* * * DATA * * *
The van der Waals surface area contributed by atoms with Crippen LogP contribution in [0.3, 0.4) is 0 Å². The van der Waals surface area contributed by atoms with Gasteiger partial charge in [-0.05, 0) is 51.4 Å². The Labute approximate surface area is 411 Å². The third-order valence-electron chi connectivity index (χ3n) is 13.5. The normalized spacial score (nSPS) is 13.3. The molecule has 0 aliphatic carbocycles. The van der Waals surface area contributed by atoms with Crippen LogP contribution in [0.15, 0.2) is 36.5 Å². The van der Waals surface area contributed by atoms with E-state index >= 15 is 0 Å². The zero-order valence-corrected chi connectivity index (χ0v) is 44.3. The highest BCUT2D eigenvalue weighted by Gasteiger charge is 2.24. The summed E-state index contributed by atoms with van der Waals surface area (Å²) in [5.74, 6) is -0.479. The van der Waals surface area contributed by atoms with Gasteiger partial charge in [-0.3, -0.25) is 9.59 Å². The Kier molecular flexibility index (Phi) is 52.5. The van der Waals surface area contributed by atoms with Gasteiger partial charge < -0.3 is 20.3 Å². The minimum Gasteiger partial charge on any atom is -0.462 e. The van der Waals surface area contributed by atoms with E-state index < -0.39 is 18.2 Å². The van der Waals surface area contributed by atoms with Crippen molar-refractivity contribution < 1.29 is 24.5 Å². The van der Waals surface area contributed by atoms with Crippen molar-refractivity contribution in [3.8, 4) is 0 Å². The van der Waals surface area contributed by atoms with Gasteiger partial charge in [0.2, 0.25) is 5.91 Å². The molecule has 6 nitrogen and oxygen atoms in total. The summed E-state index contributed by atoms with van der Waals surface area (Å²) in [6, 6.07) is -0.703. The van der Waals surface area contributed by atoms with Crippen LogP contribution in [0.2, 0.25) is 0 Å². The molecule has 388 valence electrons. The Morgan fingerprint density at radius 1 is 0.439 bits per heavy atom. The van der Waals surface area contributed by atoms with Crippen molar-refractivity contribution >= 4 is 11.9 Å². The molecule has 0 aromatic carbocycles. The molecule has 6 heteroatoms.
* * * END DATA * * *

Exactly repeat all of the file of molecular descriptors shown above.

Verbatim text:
The van der Waals surface area contributed by atoms with Crippen LogP contribution in [0.3, 0.4) is 0 Å². The van der Waals surface area contributed by atoms with Gasteiger partial charge in [-0.05, 0) is 51.4 Å². The Labute approximate surface area is 411 Å². The third-order valence-electron chi connectivity index (χ3n) is 13.5. The normalized spacial score (nSPS) is 13.3. The molecule has 0 aliphatic carbocycles. The van der Waals surface area contributed by atoms with Crippen LogP contribution in [0.15, 0.2) is 36.5 Å². The van der Waals surface area contributed by atoms with E-state index >= 15 is 0 Å². The zero-order valence-corrected chi connectivity index (χ0v) is 44.3. The highest BCUT2D eigenvalue weighted by Gasteiger charge is 2.24. The summed E-state index contributed by atoms with van der Waals surface area (Å²) in [5.74, 6) is -0.479. The van der Waals surface area contributed by atoms with Gasteiger partial charge in [-0.3, -0.25) is 9.59 Å². The Kier molecular flexibility index (Phi) is 52.5. The van der Waals surface area contributed by atoms with Gasteiger partial charge < -0.3 is 20.3 Å². The minimum Gasteiger partial charge on any atom is -0.462 e. The van der Waals surface area contributed by atoms with E-state index < -0.39 is 18.2 Å². The van der Waals surface area contributed by atoms with Crippen molar-refractivity contribution < 1.29 is 24.5 Å². The van der Waals surface area contributed by atoms with Crippen molar-refractivity contribution in [3.8, 4) is 0 Å². The van der Waals surface area contributed by atoms with Gasteiger partial charge in [0.2, 0.25) is 5.91 Å². The molecule has 6 nitrogen and oxygen atoms in total. The summed E-state index contributed by atoms with van der Waals surface area (Å²) in [6, 6.07) is -0.703. The van der Waals surface area contributed by atoms with Crippen LogP contribution in [0.2, 0.25) is 0 Å². The molecule has 388 valence electrons. The Morgan fingerprint density at radius 1 is 0.439 bits per heavy atom. The van der Waals surface area contributed by atoms with Crippen molar-refractivity contribution >= 4 is 11.9 Å². The molecule has 0 aromatic carbocycles. The molecule has 6 heteroatoms.